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How a Pennsylvania high school got the name Grand Army of the Republic

In the rapidly growing Pennsylvania city of Wilkes-Barre in the 1920s, the school board readily approved construction of a new high school. Then the big question was what to name it. On the board were three sons of Civil War veterans and one of them, John A. Show More Summary

The Last Relics of Crispus Attucks

William Cooper Nell wasn’t the only Boston author researching the Boston Massacre in the nineteenth century. Another was Frederic Kidder, who published his History of the Boston Massacre in 1870. In one footnote he wrote:Crispus Attucks is described as a mulatto; he was born in Framingham near the Chochituate lake and not far from the line of Natick. Show More Summary

Lost Reich Chancellery horses found in warehouse

Two monumental bronze equine sculptures by Josef Thorak that once guarded Hitler’s Reich Chancellery in Berlin have been found in a warehouse in the southwestern German spa town of Bad Durkheim. The raid was one of 10 executed at the same time around the country. Art squad police raided properties in Berlin, Bavaria, North Rhine-Westphalia [...]

Robben Island Prison Museum: Robert Sobukwe House

Gallery of images of Robben Island, World Heritage Site and Apartheid era prison: Robert Sobukwe House. Page 34.

Plaster casts of Vesuvius’ victims restored

When Vesuvius erupted on August 24th, 79 A.D., a column of ash and pumice rained down on Pompeii, depositing as much as a foot per hour in some parts of the city. Fleeing the shower of stone and ash, many people took shelter in buildings, a deadly choice as it happened, since within six hours [...]

More Information about the Attucks Family

In 1860 the historian and activist William C. Nell addressed a crowd at the ninetieth anniversary of the Boston Massacre. That event took place in an auditorium called the Meionaon, part of the Tremont Temple. [Why don’t we have a Meionaon...Show More Summary

Because Nothing Says Memorial Day Like a Confederate Flag Burning

Artist John Sims and Julian Chambliss, chairman of the Department of History and Africa and African-American Studies program at Rollins College in Florida, will spend…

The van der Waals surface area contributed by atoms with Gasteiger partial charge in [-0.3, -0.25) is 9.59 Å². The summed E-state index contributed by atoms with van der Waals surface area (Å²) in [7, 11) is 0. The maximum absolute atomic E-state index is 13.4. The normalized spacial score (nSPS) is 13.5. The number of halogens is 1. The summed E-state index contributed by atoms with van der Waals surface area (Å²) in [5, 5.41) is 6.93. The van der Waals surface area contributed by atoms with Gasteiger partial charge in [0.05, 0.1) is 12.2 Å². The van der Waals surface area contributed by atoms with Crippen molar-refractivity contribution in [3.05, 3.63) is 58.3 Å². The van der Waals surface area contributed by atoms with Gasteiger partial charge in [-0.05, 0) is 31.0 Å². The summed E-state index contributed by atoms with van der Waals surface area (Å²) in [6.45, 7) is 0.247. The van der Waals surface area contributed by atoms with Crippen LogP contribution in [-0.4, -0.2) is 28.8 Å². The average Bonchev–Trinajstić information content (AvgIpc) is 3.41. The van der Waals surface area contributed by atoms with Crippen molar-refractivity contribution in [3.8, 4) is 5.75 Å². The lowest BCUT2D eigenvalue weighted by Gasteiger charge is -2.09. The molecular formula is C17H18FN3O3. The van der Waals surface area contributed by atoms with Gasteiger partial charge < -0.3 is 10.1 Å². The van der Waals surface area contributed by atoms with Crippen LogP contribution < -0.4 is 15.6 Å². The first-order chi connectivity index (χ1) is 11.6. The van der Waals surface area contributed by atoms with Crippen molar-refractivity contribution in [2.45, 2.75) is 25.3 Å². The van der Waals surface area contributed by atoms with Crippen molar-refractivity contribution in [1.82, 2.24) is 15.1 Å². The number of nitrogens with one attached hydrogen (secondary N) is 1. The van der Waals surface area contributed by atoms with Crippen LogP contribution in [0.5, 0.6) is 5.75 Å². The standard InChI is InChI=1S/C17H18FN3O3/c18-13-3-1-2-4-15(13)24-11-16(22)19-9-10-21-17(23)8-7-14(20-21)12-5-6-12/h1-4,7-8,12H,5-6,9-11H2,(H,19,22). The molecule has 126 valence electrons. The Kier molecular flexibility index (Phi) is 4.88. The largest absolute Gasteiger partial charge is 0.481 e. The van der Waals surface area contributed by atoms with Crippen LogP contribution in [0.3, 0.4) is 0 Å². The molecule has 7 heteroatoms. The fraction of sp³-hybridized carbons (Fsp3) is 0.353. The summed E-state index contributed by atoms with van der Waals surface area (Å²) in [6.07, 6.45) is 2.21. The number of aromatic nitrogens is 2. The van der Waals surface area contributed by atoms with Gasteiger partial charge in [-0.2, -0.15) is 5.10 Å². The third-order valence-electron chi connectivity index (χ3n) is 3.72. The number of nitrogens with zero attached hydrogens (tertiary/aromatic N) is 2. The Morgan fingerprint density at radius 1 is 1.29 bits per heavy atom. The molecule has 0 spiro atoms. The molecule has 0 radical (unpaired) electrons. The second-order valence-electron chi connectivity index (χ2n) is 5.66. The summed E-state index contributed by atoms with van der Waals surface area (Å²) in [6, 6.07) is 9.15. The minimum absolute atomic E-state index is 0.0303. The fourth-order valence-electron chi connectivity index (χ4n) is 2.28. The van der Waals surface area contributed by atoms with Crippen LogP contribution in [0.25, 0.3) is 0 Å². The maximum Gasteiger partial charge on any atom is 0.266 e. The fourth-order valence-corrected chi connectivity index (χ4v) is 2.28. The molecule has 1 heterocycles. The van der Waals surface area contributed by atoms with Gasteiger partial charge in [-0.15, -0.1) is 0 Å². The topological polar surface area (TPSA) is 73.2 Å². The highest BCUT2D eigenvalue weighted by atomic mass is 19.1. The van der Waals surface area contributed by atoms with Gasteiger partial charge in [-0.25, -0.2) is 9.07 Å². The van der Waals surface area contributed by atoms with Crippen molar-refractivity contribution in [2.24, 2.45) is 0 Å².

The Brown Family Memories of Crispus Attucks

As I quoted yesterday, in 1857 the descendants of William Brown of Framingham published a claim that he had been the owner of Crispus Attucks, victim of the Boston Massacre.They made that statement in a small book published to celebrate...Show More Summary

Medieval panels looted from Devon church found

Two 15th century painted oak panels ripped out of Holy Trinity Church in Torbryan, Devon, almost two years ago have been recovered by police. A sharp-eyed and damn decent collector spotted them in an online sale and notified the authorities who traced them in a property in south London. The place was raided by detectives [...]

Civil War Memorial Day ceremonies planned in Washington and Petersburg, Va.

President Lincoln’s Cottage at the United States Soldiers’ and Airmen Home  in Washington, D.C., and Pamplin Historical Park  in Petersburg, Va., are each hosting Memorial Day ceremonies May 25.At the Lincoln Cottage, Memorial Day will...Show More Summary

"Caveat Emptor!": The First Anti-Slavery Pamphlet Published in New England

With Slate's Jamelle Bouie, I'm co-hosting a special summer project for Slate Plus: a nine-episode podcast series on the history of American slavery, supplemented by essays, timelines, and book excerpts. The Vault will periodically feature documents that correspond to the topics we address there. Show More Summary

Finishing Up at Polis

I realized today that I have not posted anything in a few days. This is due to a few factors – less than reliable internet at the hotel and long days trying to finish up our work here at Polis. … Continue reading ?

The Crispus Attucks Teapot

Among the artifacts in the “We Are One” exhibit at the Boston Public Library is a teapot linked to Crispus Attucks, now owned by Historic New England. (And shown here thanks to a Harvard course on material culture.)I read about this teapot years ago, but I’d never seen it before. Show More Summary

Bronze Age Egtved Girl was not from Denmark

Egtved Girl, the Bronze Age woman whose exceptionally well-preserved grave was discovered near the village of Egtved on the Jutland peninsula of southeastern Denmark, was not born in Denmark. Researchers from the National Museum of Denmark and the University of Copenhagen studied the remains of her body, clothes and accessories using a combination of biomolecular, [...]

Anglo-Saxon butter churn lid

Saxon artefacts discovered in Stafford during construction of WCML improvement project Archaeologists have discovered an Anglo-Saxon wooden butter churn lid at a rail development near Stafford.  But radiocarbon tests have revealed the lid of the butter churn dates from the early medieval period. The tests have put a fragment of wood found with the lid […]

“We Are One” Exhibits Opens in Boston

Earlier this year I recommended the “God Save the People” exhibit at the Massachusetts Historical Society. This month the Norman B. Leventhal Map Center at the Boston Public Library, just a few blocks away on Boyltston Street, opened a new exhibit called “We Are One.” It’s also very good. Show More Summary

Le Brun’s Jabach Family restored and on display

Charles Le Brun’s monumental portrait Everhard Jabach and His Family purchased last year by the Metropolitan Museum of Art has been restored and is now on display in the museum’s European Paintings Gallery alongside other French works from the 17th century. Feast your eyes upon this pair of very satisfying before and after pictures: The [...]

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